The Benghazi, IRS, and AP/DoJ nothing burgers

PPP is out with a poll showing that even Republican voters aren’t buying the professional GOP’s story on Benghazi. Voters trust former Secretary of State Hillary Clinton over Congressional Republicans on Benghazi by 10 points, 43% don’t know where Benghazi is, only 23% believe Benghazi is the biggest scandal ever, and more people think Congress should be focusing on immigration reform and passing universal background checks on gun purchases than investigating Benghazi.

Respondents who voted for Mitt Romney reject Bengahzi being the biggest scandal ever by 8 points.

It’s fine if some people believe Benghazi is the worst and all that. People are entitled to their opinion. But this poll shows that in the opinion of most Americans, Benghazi isn’t what the professional GOP says it was. They may believe that it could have been prevented and that the Obama administration is responsible for lax security and other issues raised in the independent report.

All things considered, Benghazi is turning out to be another Fast & Furious nothing burger.

But suppose everything the GOP says about Benghazi is true. So what? I don’t ask that in indifference to the lives lost, but to the nearly non-existent options the Republican Party has for doing anything about their complaints.

The chances for a successful impeachment are near zero. I’ll get to that last.

The courts have ruled in previous years that Congress can’t write legislation that hands out fiat orders to executive branch officials, so reform via legislation would be minimal — in fact the only viable and meaningful reform would be more money for better security, but that’s out of the question because it was the GOP that cut funding for security of foreign diplomatic outposts.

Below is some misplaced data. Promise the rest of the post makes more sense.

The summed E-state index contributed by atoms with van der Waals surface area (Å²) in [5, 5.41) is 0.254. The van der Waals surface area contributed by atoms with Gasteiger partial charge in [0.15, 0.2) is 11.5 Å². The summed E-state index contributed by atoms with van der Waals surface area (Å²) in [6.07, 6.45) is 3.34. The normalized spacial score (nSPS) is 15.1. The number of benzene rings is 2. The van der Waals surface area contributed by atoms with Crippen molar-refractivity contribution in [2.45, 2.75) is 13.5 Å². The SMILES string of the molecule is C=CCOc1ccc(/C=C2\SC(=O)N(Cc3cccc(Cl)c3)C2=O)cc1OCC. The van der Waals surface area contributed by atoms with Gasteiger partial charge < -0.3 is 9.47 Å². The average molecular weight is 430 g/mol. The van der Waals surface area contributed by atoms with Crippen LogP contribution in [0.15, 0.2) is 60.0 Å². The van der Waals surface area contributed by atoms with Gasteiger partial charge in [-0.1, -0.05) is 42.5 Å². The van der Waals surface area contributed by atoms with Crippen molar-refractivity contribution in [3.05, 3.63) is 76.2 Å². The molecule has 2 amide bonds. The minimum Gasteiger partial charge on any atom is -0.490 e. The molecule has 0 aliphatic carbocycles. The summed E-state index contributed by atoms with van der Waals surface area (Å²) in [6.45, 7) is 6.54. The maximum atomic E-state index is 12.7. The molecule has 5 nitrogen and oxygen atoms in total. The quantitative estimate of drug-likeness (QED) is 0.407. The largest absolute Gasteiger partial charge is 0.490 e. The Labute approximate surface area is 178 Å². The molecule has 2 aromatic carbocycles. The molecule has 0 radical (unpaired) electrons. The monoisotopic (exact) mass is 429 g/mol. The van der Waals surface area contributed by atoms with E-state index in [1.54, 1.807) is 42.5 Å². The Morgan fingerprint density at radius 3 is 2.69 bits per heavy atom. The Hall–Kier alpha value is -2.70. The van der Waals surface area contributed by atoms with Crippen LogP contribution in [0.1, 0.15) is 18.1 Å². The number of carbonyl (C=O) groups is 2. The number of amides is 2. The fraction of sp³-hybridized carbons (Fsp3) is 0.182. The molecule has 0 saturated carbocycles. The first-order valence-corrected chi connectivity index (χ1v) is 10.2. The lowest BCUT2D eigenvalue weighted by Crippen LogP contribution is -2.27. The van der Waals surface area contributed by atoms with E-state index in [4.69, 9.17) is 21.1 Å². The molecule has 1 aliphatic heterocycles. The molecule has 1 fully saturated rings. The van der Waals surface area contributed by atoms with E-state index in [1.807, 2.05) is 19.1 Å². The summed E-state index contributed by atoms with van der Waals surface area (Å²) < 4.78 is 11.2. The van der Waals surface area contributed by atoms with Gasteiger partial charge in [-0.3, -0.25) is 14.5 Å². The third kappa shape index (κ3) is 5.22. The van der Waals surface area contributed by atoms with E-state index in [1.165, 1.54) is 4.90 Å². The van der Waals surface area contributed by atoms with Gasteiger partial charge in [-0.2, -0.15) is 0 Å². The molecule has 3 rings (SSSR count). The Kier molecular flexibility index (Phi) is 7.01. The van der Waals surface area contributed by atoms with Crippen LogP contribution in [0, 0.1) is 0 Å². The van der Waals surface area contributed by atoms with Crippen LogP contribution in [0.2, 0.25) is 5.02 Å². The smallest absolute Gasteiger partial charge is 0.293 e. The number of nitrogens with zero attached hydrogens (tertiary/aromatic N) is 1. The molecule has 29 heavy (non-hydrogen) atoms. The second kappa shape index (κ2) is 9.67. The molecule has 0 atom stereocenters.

Officers in the State Department can be impeached by the House but it’s doubtful there would be enough votes for anyone who wasn’t a low-level scapegoat, and regardless, Congress can’t appoint new people to replace them. That power rests solely with the President. And the Senate certainly isn’t going to vote to convict John Kerry, so trying to get a new Secretary of State is out of the question.

Given the information we have from public hearings and the independent report, nobody who has been critical of Benghazi has yet to make a charge of criminal behavior. Despite constant statements of fact that there’s a cover-up going on by Republicans, nobody has articulated what exactly is being covered up at this point.

It’s debatable whether or not Republicans even have the votes in the House to file charges against anyone. If all Democrats voted against, it would only take 17 GOP defections out of 233 members to prevent a winning vote. It’s even more doubtful that John Boehner would bring charges to the floor knowing the President would be easily acquitted in the Senate.